Date of Degree


Document Type


Degree Name





Cindi Katz

Committee Members

Michelle Fine

Akira Drake Rodriguez

Susan Saegert

Richard Ocejo

Subject Categories



austerity; governance; neoliberalism; Newark; hegemony


Following the Great Recession, a two-pronged policy agenda of charter school creation and public school austerity was implemented in many impoverished, multiracial urban school districts in the U.S. The reforms have yet to meet durably effective resistance. The three articles that comprise this dissertation address questions about how school reforms, austerity, and privatization have been made governable, specifically in relation to the: preservation of local Black political machine power, creation of a labor market for charter school teachers, ongoing contestation attempts by public educators in inert unions. These questions correspond to theoretical debates about contemporary forms of racism and the reproduction of neoliberal hegemony, the contradictions of state work, the constraints and possibilities for outward-facing, antiracist unionism.

Using in-person and online ethnographic methods, the research spans a period of intensified school reform in Newark, N.J., from 2008 to the present. Archival data, event observation (n=33), and interviews with parents, students, teachers and public officials (n=59) were used to analyze how restrictions on the local Black political machine’s autonomy affected the political calculus over school reforms. Interviews with charter school (n=15) and public school educators (n=27) provided insight into how educators in one or the other sector made sense of the competing discourses over charter school growth. Two years of participant observation and focus groups (N=2) with teacher unionists (n=16) addressed the potential of labor organizing to protect and enhance institutions of the public good.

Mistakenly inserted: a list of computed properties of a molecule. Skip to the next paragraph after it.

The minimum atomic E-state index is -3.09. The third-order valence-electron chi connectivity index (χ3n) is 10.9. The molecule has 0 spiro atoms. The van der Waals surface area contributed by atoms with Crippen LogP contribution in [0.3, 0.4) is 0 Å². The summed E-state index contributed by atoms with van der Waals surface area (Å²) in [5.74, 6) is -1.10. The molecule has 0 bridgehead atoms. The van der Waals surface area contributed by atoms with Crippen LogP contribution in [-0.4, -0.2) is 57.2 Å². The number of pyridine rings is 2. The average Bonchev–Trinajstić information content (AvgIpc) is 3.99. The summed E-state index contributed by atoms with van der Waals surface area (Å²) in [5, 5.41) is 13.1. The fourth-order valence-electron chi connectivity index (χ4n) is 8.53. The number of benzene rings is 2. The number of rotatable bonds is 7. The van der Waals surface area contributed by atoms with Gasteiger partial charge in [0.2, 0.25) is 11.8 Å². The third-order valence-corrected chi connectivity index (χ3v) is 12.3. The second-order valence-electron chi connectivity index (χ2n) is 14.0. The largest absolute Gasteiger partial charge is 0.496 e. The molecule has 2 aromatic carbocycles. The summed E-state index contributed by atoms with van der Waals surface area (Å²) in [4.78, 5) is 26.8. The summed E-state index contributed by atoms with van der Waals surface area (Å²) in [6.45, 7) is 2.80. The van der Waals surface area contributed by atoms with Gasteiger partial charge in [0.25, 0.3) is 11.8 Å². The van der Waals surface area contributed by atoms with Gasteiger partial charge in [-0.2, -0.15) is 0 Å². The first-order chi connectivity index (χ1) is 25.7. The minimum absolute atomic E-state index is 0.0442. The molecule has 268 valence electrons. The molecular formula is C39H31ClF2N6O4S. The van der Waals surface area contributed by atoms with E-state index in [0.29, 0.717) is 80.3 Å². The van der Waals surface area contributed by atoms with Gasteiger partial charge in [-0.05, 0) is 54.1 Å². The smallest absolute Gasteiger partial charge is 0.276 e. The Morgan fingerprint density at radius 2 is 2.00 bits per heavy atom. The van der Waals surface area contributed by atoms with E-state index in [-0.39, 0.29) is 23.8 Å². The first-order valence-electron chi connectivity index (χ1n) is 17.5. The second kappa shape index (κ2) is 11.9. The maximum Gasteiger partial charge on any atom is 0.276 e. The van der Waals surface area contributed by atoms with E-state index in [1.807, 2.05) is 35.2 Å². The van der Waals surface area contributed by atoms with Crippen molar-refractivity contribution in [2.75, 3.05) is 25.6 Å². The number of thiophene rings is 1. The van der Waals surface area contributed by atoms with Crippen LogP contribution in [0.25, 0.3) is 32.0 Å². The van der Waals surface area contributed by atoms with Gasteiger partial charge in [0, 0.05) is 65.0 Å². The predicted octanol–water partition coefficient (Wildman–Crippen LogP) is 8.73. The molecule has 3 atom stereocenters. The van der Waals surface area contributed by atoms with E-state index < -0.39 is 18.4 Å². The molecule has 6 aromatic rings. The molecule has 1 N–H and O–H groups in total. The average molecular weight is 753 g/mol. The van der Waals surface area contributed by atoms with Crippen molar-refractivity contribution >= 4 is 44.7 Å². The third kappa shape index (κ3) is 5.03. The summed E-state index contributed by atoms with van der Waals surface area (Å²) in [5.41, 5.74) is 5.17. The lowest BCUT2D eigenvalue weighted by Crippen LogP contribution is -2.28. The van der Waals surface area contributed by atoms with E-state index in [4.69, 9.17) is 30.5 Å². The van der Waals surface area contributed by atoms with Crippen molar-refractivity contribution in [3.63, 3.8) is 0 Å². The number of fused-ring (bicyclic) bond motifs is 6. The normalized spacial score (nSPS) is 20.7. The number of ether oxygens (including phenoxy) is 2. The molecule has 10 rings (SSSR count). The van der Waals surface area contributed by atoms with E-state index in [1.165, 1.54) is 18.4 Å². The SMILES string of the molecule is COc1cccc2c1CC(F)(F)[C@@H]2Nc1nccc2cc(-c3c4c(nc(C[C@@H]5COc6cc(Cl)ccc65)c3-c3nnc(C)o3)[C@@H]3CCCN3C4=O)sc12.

Those who opposed school reforms succeeded in popularizing a critique of the deepened race and class inequalities the policies engendered. Yet, their oppositional claims were weighed on the ground by subjects making a realist calculus about which battles to pick. Newark residents and workers evaluated which political, financial, and social penalties were worth risking as they strove to make lives work in and against a geography of abandonment and extraction, organized not least by a racial state. The austere politics of school reform and privatization survived largely by attrition and domination, rather than strong consensus. The study points to the contradictions of a conjuncture delimited by both weak hegemony and weak counter-hegemony. This study also contributes to geographical research on austerity by drawing attention not just to class but race-based ideological and material struggles over the future of disinvested places.

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